Here's our summary of key events overnight that affect New Zealand, with news other markets are having a hard time absorbing fast-rising American interest rates.
On Wall Street today, the bond selloff continued with yields rising another +5 bps and the UST 10yr is now at 3.20%. That has shifted up almost +15 bps in a week and was just too much for equities which have dropped sharply today, with the S&P500 down -1.3% and the NASDAQ down an eye-catching -2.2%. These are falls like we have been seeing in Hong Kong recently, and they closed -1.7% lower yesterday. Things look grim for what might happen on the Shanghai market when it reopens on Monday after their week-long holiday.
In the US there was no new data of significance, although initial unemployment claims are still running low. All eyes are now on tomorrow's non-farm payrolls report and analysts now expect that to show a gain of +184,000 and that would not meet the narrative of a booming labour market. OK, but not great, and well below trend.
Thailand and Indonesia are facing a liquidity squeeze and challenges in refinancing debt, the World Bank says. It is not saying these countries are facing a crisis now - mainly because their foreign debt obligations are low - but it is saying that rising protectionism and increased financial market volatility are likely to hurt their economic prospects significantly. The World Bank says their floating currencies are a strength, enabling them to buffer shocks.
In China, the African Swine Fever outbreak is spreading in their important pig industry. This is the pig equivalent to foot & mouth disease for cattle. It is serious for them, and more so because it looks like they can't seem to control the spread. Official numbers are still small but under-reporting will be a major issue, complicating matters. It is another big knock to their national food safety systems.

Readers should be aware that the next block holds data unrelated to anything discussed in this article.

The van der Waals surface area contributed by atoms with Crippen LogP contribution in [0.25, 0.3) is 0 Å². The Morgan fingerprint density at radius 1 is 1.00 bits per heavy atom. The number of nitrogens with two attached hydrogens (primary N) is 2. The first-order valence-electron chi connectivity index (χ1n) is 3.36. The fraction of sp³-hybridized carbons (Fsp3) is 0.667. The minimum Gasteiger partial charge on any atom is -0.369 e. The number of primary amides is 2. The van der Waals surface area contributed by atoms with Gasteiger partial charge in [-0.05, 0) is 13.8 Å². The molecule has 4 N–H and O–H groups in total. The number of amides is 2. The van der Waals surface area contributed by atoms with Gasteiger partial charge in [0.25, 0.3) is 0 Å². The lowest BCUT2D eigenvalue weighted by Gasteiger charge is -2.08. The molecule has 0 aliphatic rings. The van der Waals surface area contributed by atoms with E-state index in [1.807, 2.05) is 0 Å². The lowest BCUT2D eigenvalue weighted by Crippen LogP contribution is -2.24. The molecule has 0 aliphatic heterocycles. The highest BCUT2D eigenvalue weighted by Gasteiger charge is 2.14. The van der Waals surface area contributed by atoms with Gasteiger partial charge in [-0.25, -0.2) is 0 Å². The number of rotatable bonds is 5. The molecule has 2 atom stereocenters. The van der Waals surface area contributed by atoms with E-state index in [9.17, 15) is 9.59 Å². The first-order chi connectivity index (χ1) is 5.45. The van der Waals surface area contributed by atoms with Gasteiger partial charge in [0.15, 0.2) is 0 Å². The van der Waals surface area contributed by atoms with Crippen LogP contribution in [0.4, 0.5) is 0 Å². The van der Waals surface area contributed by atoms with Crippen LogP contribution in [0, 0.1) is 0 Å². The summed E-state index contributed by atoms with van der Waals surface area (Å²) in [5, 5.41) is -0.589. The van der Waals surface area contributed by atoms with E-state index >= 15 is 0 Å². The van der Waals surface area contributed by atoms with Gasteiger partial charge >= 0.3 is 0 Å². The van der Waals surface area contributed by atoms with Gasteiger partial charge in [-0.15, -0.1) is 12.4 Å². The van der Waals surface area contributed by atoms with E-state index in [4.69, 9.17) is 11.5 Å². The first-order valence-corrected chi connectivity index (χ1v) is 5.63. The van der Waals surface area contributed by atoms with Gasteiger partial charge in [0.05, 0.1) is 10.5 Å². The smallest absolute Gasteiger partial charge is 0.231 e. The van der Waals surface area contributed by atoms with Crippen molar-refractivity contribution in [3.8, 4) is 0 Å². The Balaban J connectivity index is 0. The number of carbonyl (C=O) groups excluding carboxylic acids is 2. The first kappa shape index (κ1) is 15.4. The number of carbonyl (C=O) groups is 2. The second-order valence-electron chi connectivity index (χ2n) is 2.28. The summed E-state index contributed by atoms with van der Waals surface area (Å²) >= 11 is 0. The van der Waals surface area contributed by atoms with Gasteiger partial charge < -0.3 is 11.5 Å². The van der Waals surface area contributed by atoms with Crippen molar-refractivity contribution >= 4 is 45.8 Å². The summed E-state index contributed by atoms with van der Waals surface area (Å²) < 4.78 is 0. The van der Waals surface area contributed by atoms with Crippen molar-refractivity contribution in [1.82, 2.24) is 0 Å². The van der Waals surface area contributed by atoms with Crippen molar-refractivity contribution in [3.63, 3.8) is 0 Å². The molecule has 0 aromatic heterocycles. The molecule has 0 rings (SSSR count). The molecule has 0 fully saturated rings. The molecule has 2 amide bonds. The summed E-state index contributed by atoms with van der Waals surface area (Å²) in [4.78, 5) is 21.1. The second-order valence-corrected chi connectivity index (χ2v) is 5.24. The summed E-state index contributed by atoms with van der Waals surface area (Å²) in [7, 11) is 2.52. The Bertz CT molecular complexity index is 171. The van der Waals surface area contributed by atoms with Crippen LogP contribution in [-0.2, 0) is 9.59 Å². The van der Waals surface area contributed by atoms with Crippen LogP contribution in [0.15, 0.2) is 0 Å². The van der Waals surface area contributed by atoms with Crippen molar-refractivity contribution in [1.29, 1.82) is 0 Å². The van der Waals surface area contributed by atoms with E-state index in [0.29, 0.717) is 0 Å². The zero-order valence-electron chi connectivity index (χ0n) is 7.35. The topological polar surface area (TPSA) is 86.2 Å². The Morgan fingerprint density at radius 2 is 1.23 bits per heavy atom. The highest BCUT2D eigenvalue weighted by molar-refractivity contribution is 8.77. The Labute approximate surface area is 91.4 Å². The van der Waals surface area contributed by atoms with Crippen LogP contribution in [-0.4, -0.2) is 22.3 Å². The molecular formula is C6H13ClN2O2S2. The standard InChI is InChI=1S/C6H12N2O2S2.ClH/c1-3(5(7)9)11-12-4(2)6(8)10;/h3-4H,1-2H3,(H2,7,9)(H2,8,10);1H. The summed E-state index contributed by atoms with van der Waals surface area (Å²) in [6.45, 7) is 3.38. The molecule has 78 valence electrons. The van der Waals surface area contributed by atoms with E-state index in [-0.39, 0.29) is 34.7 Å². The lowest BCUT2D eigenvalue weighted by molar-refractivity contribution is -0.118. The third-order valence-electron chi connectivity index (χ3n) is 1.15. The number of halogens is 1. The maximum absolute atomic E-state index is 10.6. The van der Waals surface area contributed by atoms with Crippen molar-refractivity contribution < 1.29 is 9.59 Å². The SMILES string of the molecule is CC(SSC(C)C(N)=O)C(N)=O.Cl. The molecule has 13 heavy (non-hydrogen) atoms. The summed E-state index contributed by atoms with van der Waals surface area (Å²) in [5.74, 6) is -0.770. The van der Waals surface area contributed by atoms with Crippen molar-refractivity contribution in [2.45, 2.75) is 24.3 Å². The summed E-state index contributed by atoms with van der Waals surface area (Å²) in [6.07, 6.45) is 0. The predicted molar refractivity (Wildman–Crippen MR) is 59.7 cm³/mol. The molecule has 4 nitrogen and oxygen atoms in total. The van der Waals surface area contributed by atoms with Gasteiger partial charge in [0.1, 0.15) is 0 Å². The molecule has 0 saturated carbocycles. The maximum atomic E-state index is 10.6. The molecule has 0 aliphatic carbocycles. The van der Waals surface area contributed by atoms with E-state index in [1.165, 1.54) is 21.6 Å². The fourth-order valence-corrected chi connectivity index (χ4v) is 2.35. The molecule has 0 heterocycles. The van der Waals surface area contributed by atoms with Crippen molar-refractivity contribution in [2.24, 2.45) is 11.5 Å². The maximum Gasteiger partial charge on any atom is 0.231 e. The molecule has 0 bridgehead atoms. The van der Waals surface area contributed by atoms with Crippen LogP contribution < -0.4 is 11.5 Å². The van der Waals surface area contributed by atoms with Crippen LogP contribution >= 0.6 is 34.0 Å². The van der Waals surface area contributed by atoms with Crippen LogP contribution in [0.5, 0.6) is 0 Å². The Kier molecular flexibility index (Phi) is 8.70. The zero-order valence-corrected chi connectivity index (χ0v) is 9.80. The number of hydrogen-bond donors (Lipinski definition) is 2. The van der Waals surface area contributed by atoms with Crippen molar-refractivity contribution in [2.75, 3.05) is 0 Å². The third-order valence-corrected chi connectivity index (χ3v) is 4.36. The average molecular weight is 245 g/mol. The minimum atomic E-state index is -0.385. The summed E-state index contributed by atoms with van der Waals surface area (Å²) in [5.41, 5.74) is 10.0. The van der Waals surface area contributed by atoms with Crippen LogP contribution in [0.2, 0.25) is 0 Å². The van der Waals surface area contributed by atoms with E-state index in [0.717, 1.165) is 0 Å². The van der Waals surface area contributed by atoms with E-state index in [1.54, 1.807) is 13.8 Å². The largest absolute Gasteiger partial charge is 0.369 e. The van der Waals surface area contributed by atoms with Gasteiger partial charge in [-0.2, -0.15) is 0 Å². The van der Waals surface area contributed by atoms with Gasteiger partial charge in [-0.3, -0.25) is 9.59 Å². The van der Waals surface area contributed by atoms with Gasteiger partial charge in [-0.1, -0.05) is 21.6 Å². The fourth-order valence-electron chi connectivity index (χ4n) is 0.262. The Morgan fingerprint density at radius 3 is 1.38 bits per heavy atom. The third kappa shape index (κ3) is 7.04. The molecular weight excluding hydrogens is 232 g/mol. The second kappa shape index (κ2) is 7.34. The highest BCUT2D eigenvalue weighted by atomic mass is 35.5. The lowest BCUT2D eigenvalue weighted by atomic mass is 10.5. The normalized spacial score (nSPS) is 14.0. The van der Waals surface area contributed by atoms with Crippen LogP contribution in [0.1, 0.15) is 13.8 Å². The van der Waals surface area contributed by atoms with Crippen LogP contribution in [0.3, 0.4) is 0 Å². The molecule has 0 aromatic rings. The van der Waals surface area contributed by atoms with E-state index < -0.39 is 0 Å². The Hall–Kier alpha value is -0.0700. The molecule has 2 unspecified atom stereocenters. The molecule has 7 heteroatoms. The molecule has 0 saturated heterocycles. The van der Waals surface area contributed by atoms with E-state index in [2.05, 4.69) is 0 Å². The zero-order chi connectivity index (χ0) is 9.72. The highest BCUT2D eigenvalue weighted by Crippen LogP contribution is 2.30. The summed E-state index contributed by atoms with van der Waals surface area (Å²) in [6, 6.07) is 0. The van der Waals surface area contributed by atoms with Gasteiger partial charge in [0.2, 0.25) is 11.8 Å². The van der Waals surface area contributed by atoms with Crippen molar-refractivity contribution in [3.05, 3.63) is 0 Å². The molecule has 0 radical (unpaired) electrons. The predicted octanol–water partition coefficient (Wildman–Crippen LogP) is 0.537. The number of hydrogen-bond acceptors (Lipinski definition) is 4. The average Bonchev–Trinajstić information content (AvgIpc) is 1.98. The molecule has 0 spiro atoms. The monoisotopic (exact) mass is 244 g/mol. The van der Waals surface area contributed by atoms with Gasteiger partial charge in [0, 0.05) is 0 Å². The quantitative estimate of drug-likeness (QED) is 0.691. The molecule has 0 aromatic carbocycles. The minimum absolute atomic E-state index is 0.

A UN agency is reporting that global food commodity prices fell in September due to growing inventories of key staples. This is the sixth consecutive monthly fall and their overall food price index is now back to a level last seen in September 2016. Basically, we are producing more food than we are consuming.
In Australia, their departing Inspector General of Taxation has called for increased oversight of the Australian Taxation Office saying there is too much power being concentrated in one individual, the ATO Commissioner. The claim is that their tax authority is becoming too arbitrary, and makes mistakes in at least 5% of cases it reviews.
The UST 10yr yield has risen again to 3.20% and is up another +5 bps. Their 2-10 curve has pushed out to almost +32 bps. The Aussie Govt 10yr is also sharply higher at 2.71% (up +7 bps), the China Govt 10yr is at 3.66% (unchanged due to the holiday week there and possibly due for a big catchup change on Monday), while the NZ Govt 10 yr is at 2.65%, and up +4 bps.
Gold however is little changed at US$1,198/oz in New York. The World Gold Council reports that ETFs are still dumping their gold holdings.
US oil prices are down sharply today, down by about -US$2 and now just on US$74.50/bbl. The Brent benchmark is now just over US$84.50/bbl.
The Kiwi dollar is still declining and down by another -½c at just on 64.8 USc. On the cross rates we are little changed at 91.7 AUc, and at 56.3 euro cents. That pushes the TWI-5 down to 69.1.
Bitcoin is little higher at US$6,554 and a gain of +1.2% since this time yesterday. This rate is charted in the exchange rate set below.
This chart is animated here.
The easiest place to stay up with event risk today is by following our Economic Calendar here ».